Justice BV Nagarathna could be first woman CJI: All you need to know
After a long wait, India is all set to get its first woman Chief Justice by 2027 as the Centre has already given its nod to the nine names recommended by the Supreme Court collegium to be promoted to the apex court.
Once President Ram Nath Kovind gives his approval, Justice BV Nagarathna and the eight other judges including two women – Justice Hima Kohli, the Chief Justice of the Telangana High Court and Justice Bela M Trivedi of the Gujarat High Court – will be sworn in on August 31.
Once sworn in as the CJI, Justice Nagarathna, 58, is likely to have a 36-day-long tenure – from September 25, 2027 to October 29, 2027.
Who is Justice Nagarathna?
Currently a judge at the Karnataka High Court, Justice Nagarathna is the daughter of Justice ES Venkataramaiah, the 19th CJI of India, and will be the second CJI from Karnataka.
Born on October 30, 1962, she registered with the Karnataka Bar Council in 1987 where she practised constitutional law, commercial law, and administrative law.
She was appointed as an additional judge to the Karnataka High Court in 2008 and became a permanent judge in February 2010.
Justice Nagarathna hit the headlines when she along with two other judges of the high court were locked in a courtroom by agitating lawyers.
“We are not angry, but we are sad that the Bar has done this to us. We have to hang our heads in shame,” Justice Nagarathna had said later.
An advocate of social welfare, right to education for children and rights of women and the marginalised, Justice Nagarathna has given key judgments pertaining to the companies act, civil litigation and criminal trials.
In one of her key judgments in 2021, she appealed to the Parliament to amend the law to protect the rights of children born out of illegitimate marriages.
“No child is born in this world without a father and a mother. A child has no role to play in his/her birth. Hence, law should recognize the fact that there may be illegitimate parents, but no illegitimate children,” she had said in her judgment.
Most recently, Justice Nagarathna, acting upon a survey report that said that around 24.50 per cent of students didn’t have access to e-classes amid the COVID-19 pandemic, had directed the state government to come forward with a plan to bridge the e-divide between children.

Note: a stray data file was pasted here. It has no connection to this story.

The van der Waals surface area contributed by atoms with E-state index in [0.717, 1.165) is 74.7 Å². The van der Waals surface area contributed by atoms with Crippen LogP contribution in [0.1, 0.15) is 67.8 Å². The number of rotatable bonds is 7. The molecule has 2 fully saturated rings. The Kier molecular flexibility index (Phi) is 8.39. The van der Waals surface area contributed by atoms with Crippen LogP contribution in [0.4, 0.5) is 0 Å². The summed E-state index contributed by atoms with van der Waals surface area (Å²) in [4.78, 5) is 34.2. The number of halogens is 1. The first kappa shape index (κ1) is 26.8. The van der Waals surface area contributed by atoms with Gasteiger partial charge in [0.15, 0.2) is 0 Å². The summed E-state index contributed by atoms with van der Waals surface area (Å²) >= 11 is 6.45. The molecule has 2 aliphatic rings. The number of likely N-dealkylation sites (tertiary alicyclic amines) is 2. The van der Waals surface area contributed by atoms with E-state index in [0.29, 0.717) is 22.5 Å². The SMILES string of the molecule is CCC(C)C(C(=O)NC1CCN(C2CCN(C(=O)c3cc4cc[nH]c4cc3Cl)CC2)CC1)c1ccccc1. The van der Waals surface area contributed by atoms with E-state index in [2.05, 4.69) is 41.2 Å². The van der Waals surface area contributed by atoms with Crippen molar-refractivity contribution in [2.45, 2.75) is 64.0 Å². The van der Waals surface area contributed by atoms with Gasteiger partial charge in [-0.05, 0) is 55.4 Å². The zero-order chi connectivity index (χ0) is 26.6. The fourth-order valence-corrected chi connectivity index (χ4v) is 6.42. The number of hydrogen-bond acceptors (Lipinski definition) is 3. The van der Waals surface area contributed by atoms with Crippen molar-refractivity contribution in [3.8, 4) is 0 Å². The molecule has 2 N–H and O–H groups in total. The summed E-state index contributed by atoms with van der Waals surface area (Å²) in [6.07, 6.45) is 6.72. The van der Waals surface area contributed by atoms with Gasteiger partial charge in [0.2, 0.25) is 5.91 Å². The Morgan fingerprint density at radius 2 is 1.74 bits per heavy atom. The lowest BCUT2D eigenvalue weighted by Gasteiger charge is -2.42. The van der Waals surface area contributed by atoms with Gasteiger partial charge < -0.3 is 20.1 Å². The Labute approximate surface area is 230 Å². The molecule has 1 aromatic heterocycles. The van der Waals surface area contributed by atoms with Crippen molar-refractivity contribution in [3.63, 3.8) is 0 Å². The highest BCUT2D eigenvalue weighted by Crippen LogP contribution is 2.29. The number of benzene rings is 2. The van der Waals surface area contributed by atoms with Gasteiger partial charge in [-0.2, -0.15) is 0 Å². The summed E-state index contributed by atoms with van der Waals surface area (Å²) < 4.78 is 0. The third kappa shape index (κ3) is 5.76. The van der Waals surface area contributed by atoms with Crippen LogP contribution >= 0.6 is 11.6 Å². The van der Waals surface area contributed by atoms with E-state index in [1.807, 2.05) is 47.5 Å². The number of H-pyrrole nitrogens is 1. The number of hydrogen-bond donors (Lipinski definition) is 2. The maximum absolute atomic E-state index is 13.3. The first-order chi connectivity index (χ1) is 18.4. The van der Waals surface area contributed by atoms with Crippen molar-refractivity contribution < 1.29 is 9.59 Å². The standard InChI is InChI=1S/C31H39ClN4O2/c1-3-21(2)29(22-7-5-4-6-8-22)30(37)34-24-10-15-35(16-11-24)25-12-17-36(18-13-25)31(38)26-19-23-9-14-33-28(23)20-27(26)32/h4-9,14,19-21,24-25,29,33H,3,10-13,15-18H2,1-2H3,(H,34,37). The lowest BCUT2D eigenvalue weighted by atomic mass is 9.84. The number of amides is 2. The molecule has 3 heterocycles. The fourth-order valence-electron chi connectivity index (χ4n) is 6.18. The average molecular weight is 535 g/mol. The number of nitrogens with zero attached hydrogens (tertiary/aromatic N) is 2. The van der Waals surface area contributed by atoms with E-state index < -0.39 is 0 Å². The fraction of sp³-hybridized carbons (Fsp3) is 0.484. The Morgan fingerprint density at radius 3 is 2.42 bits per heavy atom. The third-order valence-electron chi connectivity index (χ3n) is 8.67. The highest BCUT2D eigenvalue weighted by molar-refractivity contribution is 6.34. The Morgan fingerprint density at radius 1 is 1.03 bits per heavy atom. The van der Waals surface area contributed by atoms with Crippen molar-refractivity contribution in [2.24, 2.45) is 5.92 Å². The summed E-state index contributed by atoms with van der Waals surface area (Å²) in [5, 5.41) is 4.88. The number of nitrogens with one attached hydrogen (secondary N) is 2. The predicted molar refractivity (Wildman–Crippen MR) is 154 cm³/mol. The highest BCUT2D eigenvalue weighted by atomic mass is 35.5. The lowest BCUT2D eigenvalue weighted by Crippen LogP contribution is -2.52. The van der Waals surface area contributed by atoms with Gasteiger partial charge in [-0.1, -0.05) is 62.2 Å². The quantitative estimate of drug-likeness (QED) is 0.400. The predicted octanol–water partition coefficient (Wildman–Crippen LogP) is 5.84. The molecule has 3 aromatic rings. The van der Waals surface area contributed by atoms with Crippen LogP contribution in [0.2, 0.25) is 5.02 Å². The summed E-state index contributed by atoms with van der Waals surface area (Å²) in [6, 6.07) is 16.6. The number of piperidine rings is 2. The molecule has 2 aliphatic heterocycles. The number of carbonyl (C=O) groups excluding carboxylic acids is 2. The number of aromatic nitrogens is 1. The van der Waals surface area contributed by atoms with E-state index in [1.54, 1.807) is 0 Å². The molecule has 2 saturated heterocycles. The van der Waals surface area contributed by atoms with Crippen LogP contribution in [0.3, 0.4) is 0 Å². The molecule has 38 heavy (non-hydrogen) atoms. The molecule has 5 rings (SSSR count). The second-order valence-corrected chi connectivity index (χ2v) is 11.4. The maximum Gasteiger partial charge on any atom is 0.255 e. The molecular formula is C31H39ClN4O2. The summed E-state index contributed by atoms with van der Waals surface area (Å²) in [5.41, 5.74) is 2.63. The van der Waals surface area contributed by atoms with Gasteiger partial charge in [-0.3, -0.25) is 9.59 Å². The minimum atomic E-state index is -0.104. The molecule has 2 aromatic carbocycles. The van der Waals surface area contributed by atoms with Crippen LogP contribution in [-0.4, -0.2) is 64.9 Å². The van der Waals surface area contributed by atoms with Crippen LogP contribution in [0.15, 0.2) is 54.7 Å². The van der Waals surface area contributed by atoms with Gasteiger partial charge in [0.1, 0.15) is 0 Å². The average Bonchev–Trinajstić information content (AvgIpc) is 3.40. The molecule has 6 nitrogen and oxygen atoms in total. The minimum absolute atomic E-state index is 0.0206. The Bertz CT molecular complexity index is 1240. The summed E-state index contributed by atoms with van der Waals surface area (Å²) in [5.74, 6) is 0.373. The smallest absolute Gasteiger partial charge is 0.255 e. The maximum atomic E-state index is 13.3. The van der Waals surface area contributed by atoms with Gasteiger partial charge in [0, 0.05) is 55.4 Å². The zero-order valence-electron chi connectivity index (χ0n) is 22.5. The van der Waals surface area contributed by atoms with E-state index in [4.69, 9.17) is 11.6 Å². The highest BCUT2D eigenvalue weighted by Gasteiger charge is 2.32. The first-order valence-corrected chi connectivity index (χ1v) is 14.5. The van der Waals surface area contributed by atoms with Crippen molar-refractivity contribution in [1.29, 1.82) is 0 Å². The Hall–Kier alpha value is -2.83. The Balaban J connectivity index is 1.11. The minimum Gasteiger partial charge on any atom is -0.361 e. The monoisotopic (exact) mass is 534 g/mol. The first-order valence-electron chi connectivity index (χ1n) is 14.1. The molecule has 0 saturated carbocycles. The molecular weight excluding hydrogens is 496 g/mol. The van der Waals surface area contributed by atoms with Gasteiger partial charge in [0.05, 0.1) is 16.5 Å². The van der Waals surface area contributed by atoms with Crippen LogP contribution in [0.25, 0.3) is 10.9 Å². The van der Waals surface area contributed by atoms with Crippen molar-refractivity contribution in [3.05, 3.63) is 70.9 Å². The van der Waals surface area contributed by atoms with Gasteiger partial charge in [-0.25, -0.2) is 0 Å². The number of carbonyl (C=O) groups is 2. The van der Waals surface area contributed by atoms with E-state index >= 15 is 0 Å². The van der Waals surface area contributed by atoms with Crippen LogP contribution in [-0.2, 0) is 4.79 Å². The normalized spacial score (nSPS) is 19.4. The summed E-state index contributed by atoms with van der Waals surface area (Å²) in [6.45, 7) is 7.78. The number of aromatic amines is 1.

“…economic backwardness or poverty should not become a reason for lack of continuity in education,” she said.
In another order in the Anti-Corruption Council of India Vs The State of Karnataka on July 1 this year, Justice Nagarathna had expressed her concern over quality of education in rural pockets of the state.
“One of the reasons why children don’t like schools is because of the environment there, walls are broken, leakages are there, no water supply, no electricity, etc. especially in rural areas,” she had observed.
The bench led by her had instructed a group of experts to assist the government in forming a roadmap to spend the ₹100 crore budget for school infrastructure in a judicious way.
While hearing a case on the migrant crisis last year, Justice Nagarathna along with Chief Justice Oka directed the state government to furnish its plan to ensure the transportation of over 6 lakh migrant labourers. The bench had also instructed the government to make necessary arrangements to ensure food and water for migrants slated to travel home in special Shramik trains. It was after the judgment that the government volunteered to foot the travel expenses of the migrants.
In a 2019 judgment, Justice Nagarathna had rapped the media for resorting to sensationalism in the name of ‘Breaking News’.
“While truthful dissemination of information is an essential requirement of any broadcasting channel, sensationalism in the form of ‘Breaking News’, ‘Flash News’ or in any other form must be curbed,” she said.
Several judgments passed by her reflect her concerns for women and the girl child.
While hearing a divorce case in December 2020, she had called out parents for failing to “teach their sons how to treat an empowered woman”.
“People always say woman empowerment, but the society does not know how to treat an empowered woman. Parents don’t teach their sons how to treat an empowered woman. That is a problem with men. I will say that,” she had said in her order.
In one of her orders this year, she had directed for the implementation of the SUCHI scheme to ensure a smooth distribution of sanitary napkins to adolescent girls between the age of 10 and 19 years, studying in schools and staying in hostels.
“Providing separate toilets for girls and hygiene by way of providing sanitary napkins to adolescent girls, is an instance of empowerment. If you want to empower young woman and young girls, provide these facilities,” she wrote.